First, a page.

When transitioning from LPN to RN, there are various perceptions one has on being an RN. One expects that she will focus on ensuring a high level of health care for patients with acute and chronic illnesses. As an employee one will offer collaborative and independent specialty, therapeutic and comprehensive health care services. You will also collaborate with physicians in revision and evaluation of therapeutic plans, offering to counsel to patients as well as their families and overseeing the compliance with the preventive health care needs of adult patients visiting the clinic (Academy, 2016).
One expects to determine and implement emergency measures on life-threatening conditions independently, formulate database relative to patients physiological, sociological and psychological condition to identify his or her strengths and problems as well as offer surveillance of adherence to primary care and medical procedures and practices to stabilize patients with chronic conditions. As an RN one will also be ordering laboratory tests for physician consultation, developing and recommending new ways to offer improved quality primary care and offering leadership in auxiliary and primary care practices.
Gains from the Transition
The position of an RN has more benefits compared to being an LPN. One will have the opportunity of working in governmental organizations, critical and long-term care facilities, home health care settings, hospitals, rehabilitation agencies, schools, the military, clinics and physicians offices while the LPN mostly works in long-term care facilities (How to Become an RN, 2017). One can work in different specialties such as pediatric, geriatric, emergency care, surgical or neonatal care based on the concentrated certifications or training one has.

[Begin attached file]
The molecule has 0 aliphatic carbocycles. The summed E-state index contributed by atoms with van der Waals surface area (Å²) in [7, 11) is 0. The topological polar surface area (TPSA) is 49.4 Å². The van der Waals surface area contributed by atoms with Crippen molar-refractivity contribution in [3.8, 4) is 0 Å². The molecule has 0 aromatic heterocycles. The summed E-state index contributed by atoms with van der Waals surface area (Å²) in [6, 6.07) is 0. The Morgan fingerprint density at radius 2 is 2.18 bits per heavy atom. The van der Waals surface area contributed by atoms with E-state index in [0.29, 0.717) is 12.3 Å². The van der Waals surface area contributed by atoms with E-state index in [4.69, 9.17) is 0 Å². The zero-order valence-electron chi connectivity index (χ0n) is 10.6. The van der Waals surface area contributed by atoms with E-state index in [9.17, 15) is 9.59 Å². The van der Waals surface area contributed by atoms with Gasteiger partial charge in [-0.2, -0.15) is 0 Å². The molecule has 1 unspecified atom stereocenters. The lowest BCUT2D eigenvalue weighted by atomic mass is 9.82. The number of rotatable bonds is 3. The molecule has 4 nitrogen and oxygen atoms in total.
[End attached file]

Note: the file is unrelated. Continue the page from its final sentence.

One will have the opportunity of moving into advanced healthcare administration or nursing practices when she completes the Ph.D. Level degree. It opens up many managerial and leadership level positions which one cannot obtain as an LPN hence offering one the opportunity to have a better job position. The pay scale of an RN is also about 40% more than that of an LPN hence one will be able to earn more with the new role. One is likely to earn 2 to 4 times more than an LPN. One will also work on supervisory roles as LPNs work with orders from the RN. The small tasks will, therefore, be delegated to ones juniors hence relieving one from such duties.
The transition from an LPN to RN will have an impact on my future career. I will have the ability to work in different areas such as nursing care, military, correctional facilities, and hospitals. I will also have the advantage of a better wage rate of more than $66,640 annually. I hope to receive educational and childcare benefits, bonuses and flexible working schedules (Guide to Become a Registered Nurse, 2017). Due to the growing demand of nursing care because of the aging population and lifestyle diseases, the nursing profession is growing fast, and I aim to use my long-term experience in the profession to educate patients on chronic health problems. I also aim to be a nursing lecturer to share day-to-day practices that one is bound to encounter in the nursing profession.
Academy, A. (2016). Is It Difficult to Transition from an LPN to RN?. Info.athenacareers.edu. Retrieved from http://info.athenacareers.edu/blog/lpn-to-rn-transitionDifference Between LPN and RN | Difference Between. (2017). Differencebetween.net. Retrieved from http://www.differencebetween.net/business/difference-between-lpn-and-rn/Guide to Become A Registered Nurse. (2017). Nursejournal.org. Retrieved from http://nursejournal.org/registered-nursing/guide-to-become-a-rn/
How to Become an RN. (2017). How to Become. Retrieved from http://www.learnhowtobecome.org/nurse/registered-nurse/